The South Carolina thirty (30) day notice to terminate, as written in Section 27-40-770, must be served on a month-to-month tenant before the landlord can terminate the rental agreement. The notice provides the tenant with 30 days to fully vacate the rental property. If the tenant fails to move out within the 30 day time period, the landlord can file an eviction lawsuit in court. The eviction lawsuit is known in South Carolina as an “ejectment action,” and is filed in the local District Office. Note: The landlord cannot terminate the lease agreement in discrimination or retaliation of the tenant. Download/Print
South Carolina Eviction Process & Laws | Free SC Eviction Notices
The South Carolina fourteen (14) day notice to comply or quit, as referenced in Section 27-40-710(A), is required to be served on a tenant who has violated the lease/rental agreement (or any of the South Carolina landlord-tenant laws). The landlord must serve this notice to the tenant before filing an eviction suit (otherwise known as an “ejectment action”) in court. The tenant must be given the full 14 days to remedy the violation(s). After the 14 day period has expired (and the tenant has not complied with the notice), the landlord can file the ejectment action in the local District
The South Carolina five (5) day notice to pay or quit, according to Section 27-40-710(B), is to be served on a tenant who has failed to pay rent. The notice informs the tenant that they have five (5) days to pay the past due amount of rent or vacate the rental property. If the tenant does not pay the rent within the five day period, the landlord can file an ejectment action (i.e. “eviction lawsuit”) in the District Office of the county where the rental property is located. Note: If the lease agreement has the five day notice included in it,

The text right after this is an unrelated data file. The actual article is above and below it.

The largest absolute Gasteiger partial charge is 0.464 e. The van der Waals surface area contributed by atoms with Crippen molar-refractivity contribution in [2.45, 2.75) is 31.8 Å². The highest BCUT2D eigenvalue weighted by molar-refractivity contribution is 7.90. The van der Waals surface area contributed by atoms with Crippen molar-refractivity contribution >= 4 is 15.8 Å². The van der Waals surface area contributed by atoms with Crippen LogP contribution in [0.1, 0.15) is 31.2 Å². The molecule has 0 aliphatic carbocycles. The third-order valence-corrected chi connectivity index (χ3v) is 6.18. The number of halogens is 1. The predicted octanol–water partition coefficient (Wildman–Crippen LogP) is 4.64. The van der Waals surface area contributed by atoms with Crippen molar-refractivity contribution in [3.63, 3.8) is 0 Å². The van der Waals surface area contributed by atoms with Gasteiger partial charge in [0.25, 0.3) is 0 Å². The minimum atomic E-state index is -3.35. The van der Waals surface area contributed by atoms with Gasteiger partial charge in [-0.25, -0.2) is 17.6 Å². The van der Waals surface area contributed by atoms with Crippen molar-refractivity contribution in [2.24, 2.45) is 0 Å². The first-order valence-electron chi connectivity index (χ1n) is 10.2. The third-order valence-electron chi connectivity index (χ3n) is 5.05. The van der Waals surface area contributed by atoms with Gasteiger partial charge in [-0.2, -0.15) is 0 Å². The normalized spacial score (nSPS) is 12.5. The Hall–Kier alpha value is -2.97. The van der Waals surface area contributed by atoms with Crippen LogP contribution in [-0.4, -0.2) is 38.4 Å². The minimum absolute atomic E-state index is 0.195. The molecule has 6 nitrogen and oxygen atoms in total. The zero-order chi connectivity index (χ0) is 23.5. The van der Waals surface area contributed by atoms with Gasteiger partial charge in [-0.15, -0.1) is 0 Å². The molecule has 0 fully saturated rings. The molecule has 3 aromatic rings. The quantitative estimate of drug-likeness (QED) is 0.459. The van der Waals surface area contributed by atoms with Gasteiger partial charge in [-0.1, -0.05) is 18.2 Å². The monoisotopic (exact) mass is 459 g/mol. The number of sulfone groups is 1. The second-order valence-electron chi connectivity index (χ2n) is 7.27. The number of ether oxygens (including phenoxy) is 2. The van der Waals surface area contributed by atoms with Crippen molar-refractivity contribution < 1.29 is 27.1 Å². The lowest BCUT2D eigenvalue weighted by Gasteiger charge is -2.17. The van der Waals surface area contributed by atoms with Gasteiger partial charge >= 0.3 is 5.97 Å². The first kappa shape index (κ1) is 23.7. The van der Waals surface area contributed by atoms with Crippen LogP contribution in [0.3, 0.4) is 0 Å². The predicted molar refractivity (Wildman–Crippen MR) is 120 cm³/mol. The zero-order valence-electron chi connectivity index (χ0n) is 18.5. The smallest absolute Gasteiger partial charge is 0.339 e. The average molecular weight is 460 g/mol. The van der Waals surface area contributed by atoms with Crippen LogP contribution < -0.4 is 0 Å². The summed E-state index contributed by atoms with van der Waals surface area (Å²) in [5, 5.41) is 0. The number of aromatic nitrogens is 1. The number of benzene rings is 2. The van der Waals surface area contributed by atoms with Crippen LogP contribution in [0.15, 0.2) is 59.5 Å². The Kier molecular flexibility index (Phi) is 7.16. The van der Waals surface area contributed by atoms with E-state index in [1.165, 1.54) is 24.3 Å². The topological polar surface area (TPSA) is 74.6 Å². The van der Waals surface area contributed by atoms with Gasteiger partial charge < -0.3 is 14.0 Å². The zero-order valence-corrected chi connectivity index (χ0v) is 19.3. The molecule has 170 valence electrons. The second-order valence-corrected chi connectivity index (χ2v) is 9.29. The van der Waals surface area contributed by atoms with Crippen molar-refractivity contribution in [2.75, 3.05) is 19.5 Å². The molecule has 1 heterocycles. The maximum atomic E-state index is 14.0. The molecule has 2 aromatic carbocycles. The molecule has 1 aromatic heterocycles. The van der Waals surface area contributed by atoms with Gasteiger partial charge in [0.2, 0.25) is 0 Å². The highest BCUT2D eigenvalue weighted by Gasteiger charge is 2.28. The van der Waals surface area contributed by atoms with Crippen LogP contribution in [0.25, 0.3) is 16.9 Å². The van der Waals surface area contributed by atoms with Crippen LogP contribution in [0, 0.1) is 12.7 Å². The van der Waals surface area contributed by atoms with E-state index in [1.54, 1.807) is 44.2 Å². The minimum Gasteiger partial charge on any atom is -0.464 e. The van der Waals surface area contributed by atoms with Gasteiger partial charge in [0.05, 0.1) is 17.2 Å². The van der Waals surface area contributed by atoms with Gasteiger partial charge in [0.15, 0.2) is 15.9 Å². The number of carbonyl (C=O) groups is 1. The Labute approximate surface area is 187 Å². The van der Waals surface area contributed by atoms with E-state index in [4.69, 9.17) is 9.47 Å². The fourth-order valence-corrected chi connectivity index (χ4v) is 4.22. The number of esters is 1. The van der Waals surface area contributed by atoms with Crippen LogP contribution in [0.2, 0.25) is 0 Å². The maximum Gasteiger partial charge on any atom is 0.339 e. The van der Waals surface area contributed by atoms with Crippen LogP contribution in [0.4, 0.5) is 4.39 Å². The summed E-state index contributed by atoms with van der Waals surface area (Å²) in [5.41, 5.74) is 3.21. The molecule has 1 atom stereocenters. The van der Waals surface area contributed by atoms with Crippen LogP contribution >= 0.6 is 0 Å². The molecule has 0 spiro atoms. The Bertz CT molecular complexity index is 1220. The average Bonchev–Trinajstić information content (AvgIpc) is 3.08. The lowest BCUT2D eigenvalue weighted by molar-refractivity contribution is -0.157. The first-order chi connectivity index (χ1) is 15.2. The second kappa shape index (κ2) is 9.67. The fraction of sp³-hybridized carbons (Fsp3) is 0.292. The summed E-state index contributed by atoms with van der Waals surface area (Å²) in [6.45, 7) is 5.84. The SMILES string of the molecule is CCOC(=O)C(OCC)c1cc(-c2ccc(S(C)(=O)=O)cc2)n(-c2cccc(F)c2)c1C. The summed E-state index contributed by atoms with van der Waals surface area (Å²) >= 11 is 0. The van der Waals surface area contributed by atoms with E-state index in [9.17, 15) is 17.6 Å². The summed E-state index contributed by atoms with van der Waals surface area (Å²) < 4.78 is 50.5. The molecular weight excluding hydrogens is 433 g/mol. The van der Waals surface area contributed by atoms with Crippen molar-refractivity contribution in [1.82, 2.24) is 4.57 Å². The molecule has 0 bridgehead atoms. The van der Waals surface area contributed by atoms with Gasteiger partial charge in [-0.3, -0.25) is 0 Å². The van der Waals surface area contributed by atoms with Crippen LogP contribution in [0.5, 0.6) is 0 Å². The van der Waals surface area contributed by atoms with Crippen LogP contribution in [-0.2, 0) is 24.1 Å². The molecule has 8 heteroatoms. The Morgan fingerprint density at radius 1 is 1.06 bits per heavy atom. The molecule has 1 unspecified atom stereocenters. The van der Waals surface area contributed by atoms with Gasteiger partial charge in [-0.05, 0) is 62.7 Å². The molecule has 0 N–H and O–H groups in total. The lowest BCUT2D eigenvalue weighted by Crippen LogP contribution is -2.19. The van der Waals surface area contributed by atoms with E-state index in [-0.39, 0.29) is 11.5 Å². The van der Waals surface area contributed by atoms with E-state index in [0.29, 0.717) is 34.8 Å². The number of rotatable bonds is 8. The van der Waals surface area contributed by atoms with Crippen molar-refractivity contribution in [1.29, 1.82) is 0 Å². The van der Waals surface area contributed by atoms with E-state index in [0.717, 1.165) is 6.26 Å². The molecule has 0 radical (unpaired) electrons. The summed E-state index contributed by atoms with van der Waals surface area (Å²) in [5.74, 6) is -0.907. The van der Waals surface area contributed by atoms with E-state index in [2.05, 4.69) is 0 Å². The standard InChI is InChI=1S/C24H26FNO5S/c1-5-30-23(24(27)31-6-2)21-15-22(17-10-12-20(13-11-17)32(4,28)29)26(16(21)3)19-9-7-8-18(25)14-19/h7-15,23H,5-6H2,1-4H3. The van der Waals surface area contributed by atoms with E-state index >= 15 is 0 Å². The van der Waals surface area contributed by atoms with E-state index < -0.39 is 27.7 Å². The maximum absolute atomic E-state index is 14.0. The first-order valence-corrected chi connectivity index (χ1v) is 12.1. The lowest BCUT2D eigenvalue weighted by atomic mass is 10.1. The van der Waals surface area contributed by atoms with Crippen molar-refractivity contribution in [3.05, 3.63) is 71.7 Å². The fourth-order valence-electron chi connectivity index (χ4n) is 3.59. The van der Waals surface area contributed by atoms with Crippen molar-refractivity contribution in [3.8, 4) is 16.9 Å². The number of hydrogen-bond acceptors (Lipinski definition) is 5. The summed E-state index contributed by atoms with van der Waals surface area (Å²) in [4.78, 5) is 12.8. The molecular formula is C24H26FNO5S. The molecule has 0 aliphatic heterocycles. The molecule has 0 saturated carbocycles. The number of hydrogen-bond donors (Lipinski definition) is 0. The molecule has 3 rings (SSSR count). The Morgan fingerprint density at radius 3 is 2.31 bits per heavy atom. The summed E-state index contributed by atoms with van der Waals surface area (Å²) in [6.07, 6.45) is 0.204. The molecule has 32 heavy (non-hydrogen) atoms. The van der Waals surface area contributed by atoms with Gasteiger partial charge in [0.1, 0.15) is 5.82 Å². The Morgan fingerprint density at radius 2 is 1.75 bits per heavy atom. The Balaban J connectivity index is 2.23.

How to Evict a Tenant (Process)
Evicting a tenant in South Carolina begins with the landlord serving the tenant a written eviction notice. The landlord can evict a tenant for nonpayment of rent, breach of the lease agreement, or failure to vacate after the lease term has expired. There are three primary types of notices: the five (5) day notice to pay, the 14 day notice to comply, and the 30 day (month-to-month) termination notice. “Self-help” evictions are illegal in South Carolina, the landlord cannot evict you with obtaining a court order.
Step 1 – Serve the tenant with the proper type of notice. Allow the tenant the full time frame of the notice period to pay rent, cure the violation(s), or vacate the unit.
Step 2 – If the tenant has failed to comply with the demands stated in the notice, file an eviction action (known in South Carolina as an “ejectment action”) in the court of the county where the rental property is located. After filing the ejectment action, the court will issue a “Rule to Show Cause.” The tenant must be served the Rule to Show Cause, and once served, they must provide an answer (filed in court) at least 10 days before the date of the hearing.
Note: The filing fee is typically $40. If the tenant does not file an answer, a default judgement will most likely be issued against them.
Step 3 – If a judgement is made in favor of the landlord, a “Writ of Ejectment” will be issued, and the tenant will be ordered to vacate the premises of the rental property. The Writ will be served by the Sheriff (no more than five days after the judgement has been made), and the tenant will have 24 hours to vacate the rental unit. After 24 hours have passed, the Sheriff will return to the property and physically evict the tenant (if necessary).